Global warming has contributed to a deadly hurricane season. Ross Gelbspan, columnist for the Boston Globe, explains that global warming generates longer droughts, more intense downpours, more frequent heat waves, and more severe storms. While Katrina began as a relatively small hurricane that glanced off south Florida, it became supercharged with an extraordinary intensity by the higher than normal sea surface temperatures in the Gulf of Mexico.


The Bush Administration fiddled while New Orleans flooded. The Administration and Congress failed to provide and reinforce the basic preventative infrastructure and failed to have a rescue plan in place, choosing instead to cut taxes for the rich and spend for an illegal war in Iraq. It is rightly perceived by minorities as a war at home on poor and Black people.

Many hurricane refugees justifiably feel abandoned. But the ruling class abandoned New Orleans long before Katrina hit. Racism, environmental disregard and corporate deference to the market instead of social planning have long been the hallmarks of New Orleans and other major American cities.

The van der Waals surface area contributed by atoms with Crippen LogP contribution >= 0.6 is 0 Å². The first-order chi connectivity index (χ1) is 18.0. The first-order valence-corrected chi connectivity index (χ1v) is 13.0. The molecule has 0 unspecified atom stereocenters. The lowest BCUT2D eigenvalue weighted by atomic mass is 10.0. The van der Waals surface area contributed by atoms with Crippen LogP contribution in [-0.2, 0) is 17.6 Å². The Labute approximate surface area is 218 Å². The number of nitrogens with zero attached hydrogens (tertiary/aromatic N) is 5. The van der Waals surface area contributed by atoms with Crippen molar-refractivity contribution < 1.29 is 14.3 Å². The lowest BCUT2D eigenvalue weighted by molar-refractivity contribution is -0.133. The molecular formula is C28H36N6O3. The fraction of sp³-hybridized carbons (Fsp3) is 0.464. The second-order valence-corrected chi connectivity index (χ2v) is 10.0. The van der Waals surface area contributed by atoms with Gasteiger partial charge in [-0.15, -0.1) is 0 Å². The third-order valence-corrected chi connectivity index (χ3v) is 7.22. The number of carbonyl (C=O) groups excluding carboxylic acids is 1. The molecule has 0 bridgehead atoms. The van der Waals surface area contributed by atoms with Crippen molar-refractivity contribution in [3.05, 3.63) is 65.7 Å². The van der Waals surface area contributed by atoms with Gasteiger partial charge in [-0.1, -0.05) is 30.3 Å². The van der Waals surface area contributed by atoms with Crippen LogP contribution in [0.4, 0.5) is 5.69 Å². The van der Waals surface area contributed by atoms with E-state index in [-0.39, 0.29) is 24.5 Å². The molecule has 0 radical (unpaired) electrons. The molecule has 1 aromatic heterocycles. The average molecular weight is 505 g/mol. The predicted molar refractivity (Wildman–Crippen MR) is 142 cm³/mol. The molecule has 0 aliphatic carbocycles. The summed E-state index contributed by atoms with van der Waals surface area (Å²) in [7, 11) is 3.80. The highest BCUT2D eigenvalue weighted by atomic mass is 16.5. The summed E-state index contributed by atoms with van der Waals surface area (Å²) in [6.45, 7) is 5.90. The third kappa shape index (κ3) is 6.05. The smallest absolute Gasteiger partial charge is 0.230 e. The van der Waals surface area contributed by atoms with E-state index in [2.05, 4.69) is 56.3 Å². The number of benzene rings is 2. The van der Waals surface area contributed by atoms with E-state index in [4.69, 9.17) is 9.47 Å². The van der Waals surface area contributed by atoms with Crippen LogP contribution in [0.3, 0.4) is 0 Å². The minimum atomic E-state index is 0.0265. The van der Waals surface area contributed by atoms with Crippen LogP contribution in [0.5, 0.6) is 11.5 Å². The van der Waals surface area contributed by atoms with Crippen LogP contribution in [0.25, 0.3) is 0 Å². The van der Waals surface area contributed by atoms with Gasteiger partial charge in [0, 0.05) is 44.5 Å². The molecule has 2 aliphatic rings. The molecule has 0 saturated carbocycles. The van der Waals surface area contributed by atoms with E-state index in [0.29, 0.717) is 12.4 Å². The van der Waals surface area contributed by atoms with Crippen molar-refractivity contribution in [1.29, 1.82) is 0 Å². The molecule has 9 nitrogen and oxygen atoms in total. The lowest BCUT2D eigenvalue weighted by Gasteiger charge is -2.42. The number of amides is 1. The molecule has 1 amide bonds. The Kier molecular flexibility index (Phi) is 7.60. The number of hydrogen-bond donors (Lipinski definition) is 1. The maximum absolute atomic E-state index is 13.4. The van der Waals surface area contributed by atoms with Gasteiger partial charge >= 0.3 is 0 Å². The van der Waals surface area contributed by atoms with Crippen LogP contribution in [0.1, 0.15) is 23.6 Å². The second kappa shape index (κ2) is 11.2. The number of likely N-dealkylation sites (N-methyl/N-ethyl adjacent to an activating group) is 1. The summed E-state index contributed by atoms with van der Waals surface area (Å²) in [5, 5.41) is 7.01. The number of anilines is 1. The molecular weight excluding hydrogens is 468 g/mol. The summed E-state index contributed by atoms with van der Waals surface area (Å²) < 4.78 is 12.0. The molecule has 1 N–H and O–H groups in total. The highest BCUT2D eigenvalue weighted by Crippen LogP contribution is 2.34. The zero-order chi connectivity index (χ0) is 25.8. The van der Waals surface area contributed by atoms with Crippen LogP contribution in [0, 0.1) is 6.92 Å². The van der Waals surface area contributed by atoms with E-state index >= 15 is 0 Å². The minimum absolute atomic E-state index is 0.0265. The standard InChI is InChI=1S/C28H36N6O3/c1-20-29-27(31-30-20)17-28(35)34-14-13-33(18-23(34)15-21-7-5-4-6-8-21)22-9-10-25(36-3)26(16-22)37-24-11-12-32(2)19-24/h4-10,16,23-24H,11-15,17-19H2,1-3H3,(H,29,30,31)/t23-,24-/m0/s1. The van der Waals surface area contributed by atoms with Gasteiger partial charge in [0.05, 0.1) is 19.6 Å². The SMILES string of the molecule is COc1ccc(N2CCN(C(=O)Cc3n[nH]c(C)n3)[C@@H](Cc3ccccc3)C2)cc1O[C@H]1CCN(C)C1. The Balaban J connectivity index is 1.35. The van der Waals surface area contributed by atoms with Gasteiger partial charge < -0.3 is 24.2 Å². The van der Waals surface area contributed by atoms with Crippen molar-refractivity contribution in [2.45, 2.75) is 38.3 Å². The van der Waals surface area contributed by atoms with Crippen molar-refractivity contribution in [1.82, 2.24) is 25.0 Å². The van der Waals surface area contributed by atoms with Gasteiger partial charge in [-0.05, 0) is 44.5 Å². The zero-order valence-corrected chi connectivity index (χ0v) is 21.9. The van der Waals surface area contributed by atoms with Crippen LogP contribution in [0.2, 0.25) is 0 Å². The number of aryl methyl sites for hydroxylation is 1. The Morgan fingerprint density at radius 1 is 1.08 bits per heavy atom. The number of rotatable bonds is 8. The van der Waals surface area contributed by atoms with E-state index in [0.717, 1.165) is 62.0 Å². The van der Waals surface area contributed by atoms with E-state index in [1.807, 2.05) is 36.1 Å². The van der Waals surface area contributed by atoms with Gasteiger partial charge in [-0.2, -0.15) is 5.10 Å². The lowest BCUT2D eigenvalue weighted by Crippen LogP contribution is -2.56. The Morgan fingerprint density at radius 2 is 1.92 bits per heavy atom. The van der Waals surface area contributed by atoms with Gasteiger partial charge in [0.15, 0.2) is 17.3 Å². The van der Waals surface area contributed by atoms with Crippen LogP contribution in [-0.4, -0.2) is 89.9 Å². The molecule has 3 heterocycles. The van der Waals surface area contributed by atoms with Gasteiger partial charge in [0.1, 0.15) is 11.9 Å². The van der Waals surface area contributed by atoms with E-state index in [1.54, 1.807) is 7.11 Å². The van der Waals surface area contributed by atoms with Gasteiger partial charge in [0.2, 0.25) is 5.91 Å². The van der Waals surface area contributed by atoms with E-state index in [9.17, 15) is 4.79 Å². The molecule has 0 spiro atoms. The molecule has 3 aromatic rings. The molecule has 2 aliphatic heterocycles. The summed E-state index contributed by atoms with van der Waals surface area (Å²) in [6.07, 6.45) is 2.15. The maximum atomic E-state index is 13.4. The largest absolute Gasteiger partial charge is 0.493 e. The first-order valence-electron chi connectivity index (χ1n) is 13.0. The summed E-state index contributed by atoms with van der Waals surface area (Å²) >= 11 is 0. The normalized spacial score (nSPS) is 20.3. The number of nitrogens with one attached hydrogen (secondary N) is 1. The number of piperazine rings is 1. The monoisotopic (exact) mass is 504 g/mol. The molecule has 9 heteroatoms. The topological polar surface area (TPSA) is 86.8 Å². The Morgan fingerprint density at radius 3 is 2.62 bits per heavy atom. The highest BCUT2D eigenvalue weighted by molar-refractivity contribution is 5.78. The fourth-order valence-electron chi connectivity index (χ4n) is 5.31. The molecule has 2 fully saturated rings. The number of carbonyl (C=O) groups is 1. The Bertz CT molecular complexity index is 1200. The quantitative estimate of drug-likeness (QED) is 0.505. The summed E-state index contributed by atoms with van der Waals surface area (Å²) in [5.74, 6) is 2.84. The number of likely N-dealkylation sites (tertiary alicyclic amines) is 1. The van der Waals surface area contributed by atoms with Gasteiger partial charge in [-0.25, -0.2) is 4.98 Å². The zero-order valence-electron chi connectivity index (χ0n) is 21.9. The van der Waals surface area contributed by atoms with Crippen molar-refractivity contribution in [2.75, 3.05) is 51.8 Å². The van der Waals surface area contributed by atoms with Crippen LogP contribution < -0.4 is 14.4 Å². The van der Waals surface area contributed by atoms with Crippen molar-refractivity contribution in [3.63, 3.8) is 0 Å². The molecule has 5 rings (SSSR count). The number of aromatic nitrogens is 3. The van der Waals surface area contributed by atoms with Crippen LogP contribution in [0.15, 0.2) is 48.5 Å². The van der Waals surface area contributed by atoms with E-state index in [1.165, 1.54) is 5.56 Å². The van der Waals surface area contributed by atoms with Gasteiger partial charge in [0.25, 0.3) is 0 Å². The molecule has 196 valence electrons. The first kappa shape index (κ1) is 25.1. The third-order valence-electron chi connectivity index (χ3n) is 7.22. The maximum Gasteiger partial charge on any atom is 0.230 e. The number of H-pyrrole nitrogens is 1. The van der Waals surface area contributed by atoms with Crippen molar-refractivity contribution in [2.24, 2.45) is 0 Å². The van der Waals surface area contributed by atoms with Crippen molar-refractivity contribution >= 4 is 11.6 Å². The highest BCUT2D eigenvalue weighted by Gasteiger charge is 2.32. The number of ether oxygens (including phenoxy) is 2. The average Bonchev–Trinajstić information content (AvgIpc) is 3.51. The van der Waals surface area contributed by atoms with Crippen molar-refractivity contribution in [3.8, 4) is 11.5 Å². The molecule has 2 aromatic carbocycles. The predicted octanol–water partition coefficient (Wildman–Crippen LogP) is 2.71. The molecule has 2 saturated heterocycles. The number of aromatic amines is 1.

Eventually public money will begin to trickle into the state. But it will likely be hotels, casinos, chain stores and Disneyfied developments that will compete for the sorely needed money and only serve to reinforce a system that was unable to respond to people’s needs before, during and immediately after the hurricane.

But New Orleans can be rebuilt with a different ethos, one with environmentally sustainable planning, a major upgrade of the transportation infrastructure, including a comprehensive public evacuation plan, plus a bolstered public works system, as well as creation of stable union jobs, new public schools, a renewed investment in the public healthcare system, and cultivation of participatory neighborhood councils as incubators for a new, participatory, and genuine democracy among the working class, poor and oppressed.

And the people of the United States can help with an alternative vision. First we should demand that troops deployed in Iraq return to the United States, and we should link this return to a change in national priorities focused on meeting the needs of working and disenfranchised people.

Robert Caldwell is a resident of the Ninth Ward of New Orleans. He is a member of Solidarity (www.solidarity-us.org) as well as the Greater New Orleans Green Party and Green Party of Louisiana.

[21 feb 06]